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El árabe ceutí, una lengua minorizada. Propuestas para su enseñanza en la escuela

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Title: El árabe ceutí, una lengua minorizada. Propuestas para su enseñanza en la escuela
Authors: Francisco Moscoso García
Issue Date: Feb 2016
Publisher: University of Hawai'i Press
Citation: Moscoso García, Francisco. 2016. El árabe ceutí, una lengua minorizada. Propuestas para su enseñanza en la escuela. In Vera Ferreira and Peter Bouda (eds.). Language Documentation and Conservation in Europe. 93-102. Honolulu: University of Hawai'i Press.
Series/Report no.: LD&C Special Publication
Abstract: The Arabic of Ceuta is the native language of 40% of the Spanish population of Ceuta, which also speaks Spanish. The remainder 60% is mostly monolingual and their native language is Spanish. There is also 1% of bilingual citizens whose native tongue is Sindhi. The Arabic of Ceuta is Moroccan Arabic, the native language of 60% of the population of the neighboring country and, specifically, it shares common features with the northern dialect area (Yebala region and the Atlantic coast down to the city of Larache). But its use in Spanish territory since the second half of 19th century gave rise to two phenomena: Spanish borrowings and code-switching in the case of bilingual speakers. The Arabic of Ceuta is an oral language, like Moroccan Arabic, which has never been standardized from the political sphere, in contrast with literal Arabic (also called cultivated, standard, modern or classic), which is not the native language of any Arab in the world and has emerged as the only means of educational, political, and cultural expression due to political and religious power. Despite this, there is a whole literary tradition, oral and written, in Moroccan Arabic, especially from the 20th century. Currently, there is a group of Moroccan professors and intellectuals working on its coding in order to generalize a writing system in Arabic script. Ceuta is the Spanish region with the highest school dropout rate in Spain, and this is particularly acute in schools where the majority of students are bilingual. Many experts recommend teachers and professors to teach in the native language of their pupils, at least at the beginning of their education. In this paper we will put forward some proposals for the recognition of Ceuta Arabic as coded by the movement of Moroccan intellectuals who are already working on the development of a dictionary, a grammar, text collections, and translations of works from the European literature to Moroccan Arabic. The ultimate goal should be its inclusion in the educational and administrative services of the city as well as to achieve an official status in the future, rightly recognized by the Spanish Constitution.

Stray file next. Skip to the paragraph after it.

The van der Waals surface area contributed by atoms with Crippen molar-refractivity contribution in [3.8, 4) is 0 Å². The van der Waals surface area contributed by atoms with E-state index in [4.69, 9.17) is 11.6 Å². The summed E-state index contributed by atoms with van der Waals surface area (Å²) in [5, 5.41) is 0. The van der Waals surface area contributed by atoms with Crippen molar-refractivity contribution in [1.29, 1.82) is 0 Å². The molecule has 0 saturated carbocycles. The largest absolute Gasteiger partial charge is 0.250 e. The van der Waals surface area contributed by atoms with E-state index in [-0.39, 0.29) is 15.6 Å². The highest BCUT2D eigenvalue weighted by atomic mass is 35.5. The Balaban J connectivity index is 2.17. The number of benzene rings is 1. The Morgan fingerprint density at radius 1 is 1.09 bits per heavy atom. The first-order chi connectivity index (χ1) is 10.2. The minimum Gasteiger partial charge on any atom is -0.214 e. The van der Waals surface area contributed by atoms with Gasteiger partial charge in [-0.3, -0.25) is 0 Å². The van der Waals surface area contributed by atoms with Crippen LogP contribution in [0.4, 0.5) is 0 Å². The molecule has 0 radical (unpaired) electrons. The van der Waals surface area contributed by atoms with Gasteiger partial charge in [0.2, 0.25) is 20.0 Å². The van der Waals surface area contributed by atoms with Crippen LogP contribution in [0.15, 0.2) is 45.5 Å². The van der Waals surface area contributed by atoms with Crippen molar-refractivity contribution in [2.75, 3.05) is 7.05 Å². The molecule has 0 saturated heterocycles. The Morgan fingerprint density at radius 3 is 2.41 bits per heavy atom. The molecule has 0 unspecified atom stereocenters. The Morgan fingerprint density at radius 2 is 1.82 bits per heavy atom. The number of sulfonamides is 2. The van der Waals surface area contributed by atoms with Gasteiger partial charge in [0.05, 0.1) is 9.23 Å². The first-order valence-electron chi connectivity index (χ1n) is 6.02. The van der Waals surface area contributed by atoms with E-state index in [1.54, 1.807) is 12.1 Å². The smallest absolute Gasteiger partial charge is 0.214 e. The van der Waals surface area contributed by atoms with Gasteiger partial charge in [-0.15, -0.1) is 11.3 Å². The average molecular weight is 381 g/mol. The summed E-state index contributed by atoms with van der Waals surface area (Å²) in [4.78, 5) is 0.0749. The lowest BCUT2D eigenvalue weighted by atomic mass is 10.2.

Sponsor: National Foreign Language Resource Center
URI/DOI: http://hdl.handle.net/10125/24671
ISBN: 978-0-9856211-5-5
Rights: Creative Commons Attribution Non-Commercial Share Alike License
Appears in Collections:LD&C Special Publication No. 9: Language Documentation and Conservation in Europe



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